SECURE 2.0 did not specify what kind of financial incentive would be “de minimis.” Notice 2024-2 sets the maximum value of a de minimis incentive at $250 (without any inflation adjustment). This appears to be a one-time limit rather than an annual limit because Notice 2024-2 provides that it can be paid in installments over more than one plan year.

The financial incentive can only be provided to employees who are not already enrolled in the plan.  This means that it could not be used to encourage participants who are enrolled to increase their contributions.  Also, the financial incentive could not be provided to employees who have already enrolled to encourage them to remain enrolled or as a fairness principle so they are not penalized relative to other employees who had not previously enrolled.  However, Notice 2024-2 does allow the financial incentive to be provided in installments over a period of time so that it can reward participants who were not previously enrolled at the time the financial incentive was first offered for remaining enrolled.

There are no exceptions to the tax rules for de minimis financial incentives. Accordingly, if the financial incentives are offered as a cash equivalent (such as a gift card), the value of the financial incentive is reportable as wages on a participant’s Form W-2. However, it may be possible to provide the financial incentive as a flexible spending account credit or non-taxable fringe benefit.

Terminally Ill Individual Distributions

SECURE 2.0 created a new exception to the 10% additional tax on early distributions to individuals who are terminally ill. Terminally ill individual distributions are subject to income tax reporting, but like qualified birth or adoption expenses, participants who receive a terminally ill individual may recontribute the distribution to a plan that accepts the distribution within a 3-year period. Terminally ill individual distributions apply to 401(k) plans, 403(b) plans, other qualified retirement plans, and IRAs, but not to 457(b) plans.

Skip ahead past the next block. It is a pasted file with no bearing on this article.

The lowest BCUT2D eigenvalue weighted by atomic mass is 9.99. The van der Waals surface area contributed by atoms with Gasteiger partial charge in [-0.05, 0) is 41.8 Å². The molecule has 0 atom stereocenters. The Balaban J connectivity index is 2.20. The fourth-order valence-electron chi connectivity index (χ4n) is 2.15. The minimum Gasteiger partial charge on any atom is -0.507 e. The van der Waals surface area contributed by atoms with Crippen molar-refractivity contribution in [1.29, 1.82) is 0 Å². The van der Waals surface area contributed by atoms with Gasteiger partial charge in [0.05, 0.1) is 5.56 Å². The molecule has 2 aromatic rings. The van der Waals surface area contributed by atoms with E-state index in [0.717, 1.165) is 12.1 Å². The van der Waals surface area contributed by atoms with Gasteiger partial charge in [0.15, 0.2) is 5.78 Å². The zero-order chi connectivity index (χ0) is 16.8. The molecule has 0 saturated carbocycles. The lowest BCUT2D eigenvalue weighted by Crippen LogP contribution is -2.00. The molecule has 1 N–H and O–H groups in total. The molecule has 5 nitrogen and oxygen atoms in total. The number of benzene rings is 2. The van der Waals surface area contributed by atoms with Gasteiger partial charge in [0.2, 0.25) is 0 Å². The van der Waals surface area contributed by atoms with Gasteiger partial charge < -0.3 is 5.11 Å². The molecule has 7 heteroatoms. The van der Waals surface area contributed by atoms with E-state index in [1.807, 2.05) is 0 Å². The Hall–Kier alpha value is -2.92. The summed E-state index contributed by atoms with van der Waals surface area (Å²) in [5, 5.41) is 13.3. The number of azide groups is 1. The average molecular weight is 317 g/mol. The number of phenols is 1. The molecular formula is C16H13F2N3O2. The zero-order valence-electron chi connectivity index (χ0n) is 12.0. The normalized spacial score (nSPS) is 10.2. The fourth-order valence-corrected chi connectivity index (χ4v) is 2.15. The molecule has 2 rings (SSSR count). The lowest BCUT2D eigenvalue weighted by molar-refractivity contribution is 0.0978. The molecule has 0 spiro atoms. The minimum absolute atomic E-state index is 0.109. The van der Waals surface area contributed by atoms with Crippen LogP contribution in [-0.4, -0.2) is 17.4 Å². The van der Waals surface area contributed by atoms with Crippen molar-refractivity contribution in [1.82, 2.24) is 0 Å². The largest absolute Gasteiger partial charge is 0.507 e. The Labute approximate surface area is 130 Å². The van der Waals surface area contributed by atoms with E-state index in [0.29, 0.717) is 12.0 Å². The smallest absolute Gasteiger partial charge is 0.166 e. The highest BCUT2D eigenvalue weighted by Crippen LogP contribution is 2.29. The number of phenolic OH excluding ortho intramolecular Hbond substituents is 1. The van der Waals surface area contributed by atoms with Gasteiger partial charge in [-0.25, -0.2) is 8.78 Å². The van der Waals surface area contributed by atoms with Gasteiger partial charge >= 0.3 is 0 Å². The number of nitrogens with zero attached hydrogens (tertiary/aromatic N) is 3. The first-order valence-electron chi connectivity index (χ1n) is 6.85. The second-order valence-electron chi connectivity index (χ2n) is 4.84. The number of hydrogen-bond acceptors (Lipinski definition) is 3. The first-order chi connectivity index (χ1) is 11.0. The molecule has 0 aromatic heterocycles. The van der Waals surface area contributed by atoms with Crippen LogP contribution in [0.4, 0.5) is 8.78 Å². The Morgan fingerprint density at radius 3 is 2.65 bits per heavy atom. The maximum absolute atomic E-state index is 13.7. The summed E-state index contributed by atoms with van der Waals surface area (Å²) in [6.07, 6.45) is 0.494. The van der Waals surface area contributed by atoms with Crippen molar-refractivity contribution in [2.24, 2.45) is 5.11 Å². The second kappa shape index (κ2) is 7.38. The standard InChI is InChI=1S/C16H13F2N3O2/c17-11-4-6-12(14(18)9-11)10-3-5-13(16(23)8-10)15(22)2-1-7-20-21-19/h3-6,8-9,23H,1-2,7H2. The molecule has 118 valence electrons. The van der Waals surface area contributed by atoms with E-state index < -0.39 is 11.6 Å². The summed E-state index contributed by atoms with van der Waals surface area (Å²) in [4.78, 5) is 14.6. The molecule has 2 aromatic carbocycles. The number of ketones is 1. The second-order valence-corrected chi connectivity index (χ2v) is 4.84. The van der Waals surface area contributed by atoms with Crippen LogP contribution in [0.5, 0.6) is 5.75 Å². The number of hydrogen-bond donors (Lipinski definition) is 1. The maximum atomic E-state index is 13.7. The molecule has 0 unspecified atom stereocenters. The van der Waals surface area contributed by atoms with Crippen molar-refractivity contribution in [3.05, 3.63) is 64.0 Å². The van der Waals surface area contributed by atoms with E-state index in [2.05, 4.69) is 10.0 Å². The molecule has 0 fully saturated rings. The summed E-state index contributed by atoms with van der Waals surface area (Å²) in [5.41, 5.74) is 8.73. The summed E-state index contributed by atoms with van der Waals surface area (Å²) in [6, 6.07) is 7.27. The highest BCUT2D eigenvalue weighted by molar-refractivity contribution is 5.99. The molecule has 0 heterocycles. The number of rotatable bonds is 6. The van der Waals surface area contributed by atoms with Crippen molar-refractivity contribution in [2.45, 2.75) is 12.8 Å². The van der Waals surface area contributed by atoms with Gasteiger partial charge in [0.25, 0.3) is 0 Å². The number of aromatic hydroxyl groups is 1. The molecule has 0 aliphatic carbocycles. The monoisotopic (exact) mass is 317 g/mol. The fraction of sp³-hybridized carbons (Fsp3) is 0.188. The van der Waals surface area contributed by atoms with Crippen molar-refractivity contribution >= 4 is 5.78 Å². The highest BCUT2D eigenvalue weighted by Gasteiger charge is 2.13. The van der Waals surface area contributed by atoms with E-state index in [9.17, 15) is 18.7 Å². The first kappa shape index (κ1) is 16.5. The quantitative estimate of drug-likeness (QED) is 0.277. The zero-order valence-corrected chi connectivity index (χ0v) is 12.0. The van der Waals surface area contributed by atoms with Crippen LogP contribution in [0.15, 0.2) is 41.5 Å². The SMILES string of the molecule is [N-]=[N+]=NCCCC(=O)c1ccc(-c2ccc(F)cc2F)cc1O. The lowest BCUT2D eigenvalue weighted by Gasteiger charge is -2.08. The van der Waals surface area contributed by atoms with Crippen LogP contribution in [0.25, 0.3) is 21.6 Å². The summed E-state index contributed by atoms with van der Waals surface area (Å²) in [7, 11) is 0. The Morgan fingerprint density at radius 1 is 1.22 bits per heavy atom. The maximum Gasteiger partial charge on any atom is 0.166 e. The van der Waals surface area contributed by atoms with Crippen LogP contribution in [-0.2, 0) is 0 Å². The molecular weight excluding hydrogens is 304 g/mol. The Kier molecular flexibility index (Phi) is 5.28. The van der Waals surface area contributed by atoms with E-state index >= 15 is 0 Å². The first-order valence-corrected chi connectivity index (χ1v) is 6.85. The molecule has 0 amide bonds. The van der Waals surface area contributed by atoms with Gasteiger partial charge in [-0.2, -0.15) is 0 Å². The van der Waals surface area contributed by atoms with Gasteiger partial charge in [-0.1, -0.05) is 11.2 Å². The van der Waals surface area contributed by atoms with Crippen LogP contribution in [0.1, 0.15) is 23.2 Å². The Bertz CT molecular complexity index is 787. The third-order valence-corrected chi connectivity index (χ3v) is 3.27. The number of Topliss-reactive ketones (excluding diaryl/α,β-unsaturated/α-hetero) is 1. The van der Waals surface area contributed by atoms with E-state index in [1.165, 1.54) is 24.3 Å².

Plan Provisions.  Unlike other new exceptions to the 10% additional tax (such as qualifying birth or adoption expenses or domestic abuse withdrawals), there is no exception to the distribution restrictions that apply to 401(k) and 403(b) contributions on account of a terminal illness.  Accordingly, a participant can receive a terminally ill individual distribution for 401(k) and 403(b) contributions only if they already qualify for a withdrawal, for example, because they have terminated employment or qualify for a hardship withdrawal. 

A plan amendment recognizing terminally ill individual distributions may be desired in order to (1) allow distributions within the scope of what would ordinarily be permissible (for example, a plan may permit terminally ill distributions with respect to employer contributions that are exempt from 401(k) and 403(b) distribution restrictions), (2) permit the recontribution of terminally ill individual distributions, and (3) facilitate proper tax reporting for affected participants.

However, if a plan does not provide for terminally ill individual distributions, employees may claim the terminally ill individual distributions on their personal tax returns.

Physician’s Certification.  To qualify as a terminally ill individual distribution, the participant must obtain a certification from a physician (i.e., a doctor of medicine or osteopathy who is legally licensed to practice medicine) that the participant has a terminal illness or physical condition that is reasonably expected to result in death within 84 months.  The certification must include specific required content regarding the physician’s review.  This certification must be obtained on or before the date that the distribution is made to qualify as a terminally ill individual distribution.  A participant cannot self-certify that they have a terminal illness, even if the participant is a physician.